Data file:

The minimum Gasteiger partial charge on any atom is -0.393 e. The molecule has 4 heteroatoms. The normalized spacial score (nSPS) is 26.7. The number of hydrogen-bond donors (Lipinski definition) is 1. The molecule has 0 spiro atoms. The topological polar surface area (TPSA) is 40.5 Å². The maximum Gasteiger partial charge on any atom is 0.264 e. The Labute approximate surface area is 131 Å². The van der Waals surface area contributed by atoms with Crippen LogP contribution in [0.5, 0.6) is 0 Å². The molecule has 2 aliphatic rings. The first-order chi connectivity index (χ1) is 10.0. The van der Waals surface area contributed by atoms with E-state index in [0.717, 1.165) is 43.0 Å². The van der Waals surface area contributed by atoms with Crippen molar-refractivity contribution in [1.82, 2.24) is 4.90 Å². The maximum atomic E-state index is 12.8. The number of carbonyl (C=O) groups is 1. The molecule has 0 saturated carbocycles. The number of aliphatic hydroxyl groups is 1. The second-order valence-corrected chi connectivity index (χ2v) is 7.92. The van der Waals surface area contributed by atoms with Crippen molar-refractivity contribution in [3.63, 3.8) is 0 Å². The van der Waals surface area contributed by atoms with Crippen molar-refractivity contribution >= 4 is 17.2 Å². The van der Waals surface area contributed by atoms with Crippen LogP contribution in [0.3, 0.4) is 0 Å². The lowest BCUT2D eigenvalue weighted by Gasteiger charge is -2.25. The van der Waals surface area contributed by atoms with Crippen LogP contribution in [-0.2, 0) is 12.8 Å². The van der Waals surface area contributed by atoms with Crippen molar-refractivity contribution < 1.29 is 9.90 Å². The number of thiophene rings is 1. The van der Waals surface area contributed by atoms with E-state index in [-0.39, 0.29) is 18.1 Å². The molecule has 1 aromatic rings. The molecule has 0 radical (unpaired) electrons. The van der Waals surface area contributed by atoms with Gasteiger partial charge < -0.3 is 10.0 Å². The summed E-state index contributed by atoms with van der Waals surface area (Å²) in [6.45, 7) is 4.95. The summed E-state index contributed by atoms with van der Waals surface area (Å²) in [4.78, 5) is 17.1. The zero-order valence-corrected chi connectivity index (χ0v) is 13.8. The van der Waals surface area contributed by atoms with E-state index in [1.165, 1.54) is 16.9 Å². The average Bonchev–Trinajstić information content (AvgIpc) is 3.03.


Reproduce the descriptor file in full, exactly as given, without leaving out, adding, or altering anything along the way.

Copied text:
The minimum Gasteiger partial charge on any atom is -0.393 e. The molecule has 4 heteroatoms. The normalized spacial score (nSPS) is 26.7. The number of hydrogen-bond donors (Lipinski definition) is 1. The molecule has 0 spiro atoms. The topological polar surface area (TPSA) is 40.5 Å². The maximum Gasteiger partial charge on any atom is 0.264 e. The Labute approximate surface area is 131 Å². The van der Waals surface area contributed by atoms with Crippen LogP contribution in [0.5, 0.6) is 0 Å². The molecule has 2 aliphatic rings. The first-order chi connectivity index (χ1) is 10.0. The van der Waals surface area contributed by atoms with E-state index in [0.717, 1.165) is 43.0 Å². The van der Waals surface area contributed by atoms with Crippen molar-refractivity contribution in [1.82, 2.24) is 4.90 Å². The maximum atomic E-state index is 12.8. The number of carbonyl (C=O) groups is 1. The molecule has 0 saturated carbocycles. The number of aliphatic hydroxyl groups is 1. The second-order valence-corrected chi connectivity index (χ2v) is 7.92. The van der Waals surface area contributed by atoms with Crippen molar-refractivity contribution in [3.63, 3.8) is 0 Å². The van der Waals surface area contributed by atoms with Crippen molar-refractivity contribution >= 4 is 17.2 Å². The van der Waals surface area contributed by atoms with Crippen LogP contribution in [0.3, 0.4) is 0 Å². The lowest BCUT2D eigenvalue weighted by Gasteiger charge is -2.25. The van der Waals surface area contributed by atoms with Crippen LogP contribution in [-0.2, 0) is 12.8 Å². The van der Waals surface area contributed by atoms with Crippen molar-refractivity contribution < 1.29 is 9.90 Å². The number of thiophene rings is 1. The van der Waals surface area contributed by atoms with E-state index in [-0.39, 0.29) is 18.1 Å². The molecule has 1 aromatic rings. The molecule has 0 radical (unpaired) electrons. The van der Waals surface area contributed by atoms with Gasteiger partial charge < -0.3 is 10.0 Å². The summed E-state index contributed by atoms with van der Waals surface area (Å²) in [6.45, 7) is 4.95. The summed E-state index contributed by atoms with van der Waals surface area (Å²) in [4.78, 5) is 17.1. The zero-order valence-corrected chi connectivity index (χ0v) is 13.8. The van der Waals surface area contributed by atoms with E-state index in [1.165, 1.54) is 16.9 Å². The average Bonchev–Trinajstić information content (AvgIpc) is 3.03.